As I was listlessly shlumping through the grocery store yesterday, (because I’m a sewing enthusiast, not a cooking enthusiast) I spotted a new edition of the “Best of Threads Magazine: Designer Techniques” series tucked among the quiltin’ and craftin’ magazines.
As I leafed through it, my eyes bugged out, because it’s FULL of great articles by, first of all, the two Godmothers of Haute Couture I wrote about recently, Susan Khalje and Claire Shaeffer, as well as numerous other articles about vintage designers and their techniques, all from the Threads Magazine archives.
For example, there’s an article by Susan Khalje giving the play-by-play of her method of constructing Chanel-style jackets, which I used in my research to construct my jackets:
The magazine also includes articles by Susan about making muslins and creating her version of the couture little black dress. (Note: if you’re thinking of making a Chanel-style jacket using Susan’s method, I would hold out until later in the year when she releases her video series.)
There’s a large section about various vintage designers and their techniques, including articles about Scaasi, Galanos, and Valentina, all written by couture expert Claire Shaeffer.
My favorites were two articles about how Madeleine Vionnet and Madame Gres manipulated fabric to create their geometric designs, which included drawings of how Madame Gres’ jersey wraps were constructed:
Let me tell you, I wanted to skip making dinner and run into my studio to muslin the red wrap made with one seam on the right.
Throughout the magazine there are pages of clearly-illustrated sewing tips demonstrating vintage and haute couture construction and finishing methods. So worth the $9 price tag! And it made my trip to the grocery store bearable!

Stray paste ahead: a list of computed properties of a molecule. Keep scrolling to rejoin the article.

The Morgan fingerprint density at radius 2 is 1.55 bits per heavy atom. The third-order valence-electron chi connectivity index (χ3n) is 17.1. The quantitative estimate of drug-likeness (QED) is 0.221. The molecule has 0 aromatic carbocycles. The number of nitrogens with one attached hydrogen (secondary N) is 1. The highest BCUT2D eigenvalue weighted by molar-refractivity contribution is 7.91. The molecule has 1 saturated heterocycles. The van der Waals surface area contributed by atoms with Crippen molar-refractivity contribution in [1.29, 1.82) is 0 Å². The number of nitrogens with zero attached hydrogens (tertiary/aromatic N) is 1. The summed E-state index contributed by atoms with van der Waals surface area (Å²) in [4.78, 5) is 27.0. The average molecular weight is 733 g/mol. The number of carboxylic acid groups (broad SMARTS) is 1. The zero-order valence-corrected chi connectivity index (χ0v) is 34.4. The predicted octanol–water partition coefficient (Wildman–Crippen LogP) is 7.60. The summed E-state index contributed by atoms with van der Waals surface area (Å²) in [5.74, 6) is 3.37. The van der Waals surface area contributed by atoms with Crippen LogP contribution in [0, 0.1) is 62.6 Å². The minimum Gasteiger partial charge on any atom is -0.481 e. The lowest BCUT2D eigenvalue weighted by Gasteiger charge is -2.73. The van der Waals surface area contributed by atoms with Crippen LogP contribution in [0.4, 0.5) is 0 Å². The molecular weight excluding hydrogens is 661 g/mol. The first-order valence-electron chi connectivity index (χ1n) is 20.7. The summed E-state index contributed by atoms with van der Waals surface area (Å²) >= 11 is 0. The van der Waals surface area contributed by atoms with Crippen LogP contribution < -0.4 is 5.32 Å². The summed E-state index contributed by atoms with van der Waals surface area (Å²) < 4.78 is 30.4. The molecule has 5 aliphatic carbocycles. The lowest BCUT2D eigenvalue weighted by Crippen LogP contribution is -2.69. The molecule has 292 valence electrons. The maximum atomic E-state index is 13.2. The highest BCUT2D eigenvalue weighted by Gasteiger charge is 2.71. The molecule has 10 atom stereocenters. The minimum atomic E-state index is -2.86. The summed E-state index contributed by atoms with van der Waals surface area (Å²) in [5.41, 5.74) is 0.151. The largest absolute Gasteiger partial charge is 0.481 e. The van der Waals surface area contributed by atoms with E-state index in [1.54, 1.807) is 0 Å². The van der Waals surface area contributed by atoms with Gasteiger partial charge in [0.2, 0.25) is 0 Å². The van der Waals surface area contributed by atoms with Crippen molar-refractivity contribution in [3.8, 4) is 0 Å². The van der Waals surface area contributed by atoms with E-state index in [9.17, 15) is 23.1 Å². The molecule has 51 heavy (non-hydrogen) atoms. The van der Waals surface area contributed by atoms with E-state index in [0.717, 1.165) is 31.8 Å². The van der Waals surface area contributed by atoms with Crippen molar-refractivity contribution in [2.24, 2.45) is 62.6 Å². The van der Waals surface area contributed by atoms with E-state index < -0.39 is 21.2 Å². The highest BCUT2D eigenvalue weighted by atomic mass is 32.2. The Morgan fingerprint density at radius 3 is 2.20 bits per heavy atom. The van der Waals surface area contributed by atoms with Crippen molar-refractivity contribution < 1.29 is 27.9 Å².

The magazine can be ordered from the Threads website, in either hard copy or PDF download form here: (Best of Threads Designer Techniques: Make It Couture). Check it out!
Before I left Boston, I did a little window shopping on Newbury Street as I was on my to Starbucks to get pastries for breakfast (avoiding the grocery store again). Valentino had just been renovated, and there were a number of interesting fabrics and details in the window:
Love that embroidered fabric. And check this out:
A little black dress trimmed at the neckline and cuffs with multicolored feathers!
In the window of the Italian luxury store Loro Piana, they were showing a short fur Chanel-style jacket, which I guess is what you wear when it gets chilly on the yacht:
In the 70s we used to call that style a “chubby.”
The outpost of the upscale Swiss brand Akris, known for it’s simple designs made from luxury fabrics, had this pretty black knit dress and some of their classic bags in the window:
Chanel was getting festive with a pink boucle 2.55 bag crafted out of tweed (how long is that going to last?):
as well as, shall we call it a “bedazzled” 2.55 bag covered in crystals, along with a plastic cuff bracelet with the “Double C” logo in faux pearls:
Give me a break, Karl.
Also on this high-end street is a new branch of the a vintage-repro company called “Bettie Paige,” named after the 50s cult pin-up. It seems like a strange place for this store, but they do have some cute designs:
Perfect if you need costumes in a hurry for a revival of the musical “State Fair.”
But soon it was time to pack up the car and head for the Martha’s Vineyard ferry. When I got to the island, I saw that the roses were blooming:
The barn swallows have two nests under the eaves this year:
The peach tree we thought had bitten the dust was miraculously budding fruit:
And my summer sewing space was there, patiently waiting for me to unpack: